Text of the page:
The latest issue has a photo of Farage on the cover, trailing a profile interview with him inside the magazine. The profile was fairly sympathetic. Campaign acknowledged that, like the best marketing gurus, Farage knows how to get a simple
message across with maximum effect. Clearly, Campaign believes that a successful politician, one whose party used social media and political messaging to good effect in the EU elections in May, is an apt subject matter for a magazine that deals
in the issue of changing minds and making a splash.
But this simple observation did not impress some of the magazines high profile readers. A group of major media and internet companies got together to give Campaign a good roasting for not giving Farage a harder time. A group called Media for
Campaign's cover story offering lessons from Nigel Farage felt like an insult to the advertising community and what it tries to do every day. The decision to publish a lengthy profile interview without a contribution from the many groups that
Farage's politics demonise is also hard to understand, given Campaign's long support for equality and diversity in our industry.
No-one is disputing Nigel Farage's political successes or his right to voice his opinions on prominent platforms.
However, the playbook he and his political allies have employed to achieve success is about hate and it is simple: identify people who look different, mobilise anger against them and hold them up as the people everyone else should blame.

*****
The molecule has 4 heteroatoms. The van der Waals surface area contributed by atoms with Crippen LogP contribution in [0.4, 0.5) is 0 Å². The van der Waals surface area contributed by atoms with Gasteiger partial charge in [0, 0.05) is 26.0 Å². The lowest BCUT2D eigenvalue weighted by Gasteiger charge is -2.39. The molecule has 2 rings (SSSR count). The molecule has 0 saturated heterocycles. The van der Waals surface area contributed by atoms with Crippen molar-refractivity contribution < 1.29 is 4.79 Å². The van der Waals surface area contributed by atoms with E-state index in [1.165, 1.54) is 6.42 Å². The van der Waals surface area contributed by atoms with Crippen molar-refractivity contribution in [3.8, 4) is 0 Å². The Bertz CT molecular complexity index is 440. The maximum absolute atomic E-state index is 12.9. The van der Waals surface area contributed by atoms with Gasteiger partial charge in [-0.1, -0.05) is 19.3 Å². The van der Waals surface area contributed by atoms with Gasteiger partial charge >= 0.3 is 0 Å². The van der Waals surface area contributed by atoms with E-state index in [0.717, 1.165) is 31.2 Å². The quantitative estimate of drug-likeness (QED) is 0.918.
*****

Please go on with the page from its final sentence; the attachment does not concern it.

The only lesson our industry should draw from this playbook is not to have any part in it.
Campaign's failure to understand that is why the feature provoked such dismay. Media for All welcomes your response and we would like to be part of the future debate. Like you, we believe that media is a brilliant industry and should be
welcoming to all.
The media industry is making many positive steps towards being a more representative and diverse place. But this cover story was a step in the wrong direction.
Media for All
Bhavit Chandrani, sponsorship controller, ITV
Akama Ediomi Davies, director of global solutions, Xaxis; co-founder, We Are Stripes
Sarah Jenkins, chief marketing officer, Grey London
Desiree Lopez, chief executive, Flamingo Group
Priya Matadeen, general manager commercial, Dazed Media
Dora Michail, managing director for commercial growth, Telegraph Media Group
Liam Mullins, managing partner, the7stars
Dino Myers-Lamptey, former managing director, Mullenlowe Mediahub
Dara Nasr, managing director, Twitter
Naren Patel, chief executive, Primesight
Rak Patel, head of sales, Spotify
Jay Rajdev, EMEA vice-president of brand solutions, Videology
Nishma Robb, marketing director, Google
Mimi Turner, brand strategist, Mimi Turner Associates
Offsite Comment: Silicon Valley thinks journalists shouldn't talk to Nigel Farage
When Campaign magazine interviewed Farage, social-media bigwigs went crazy.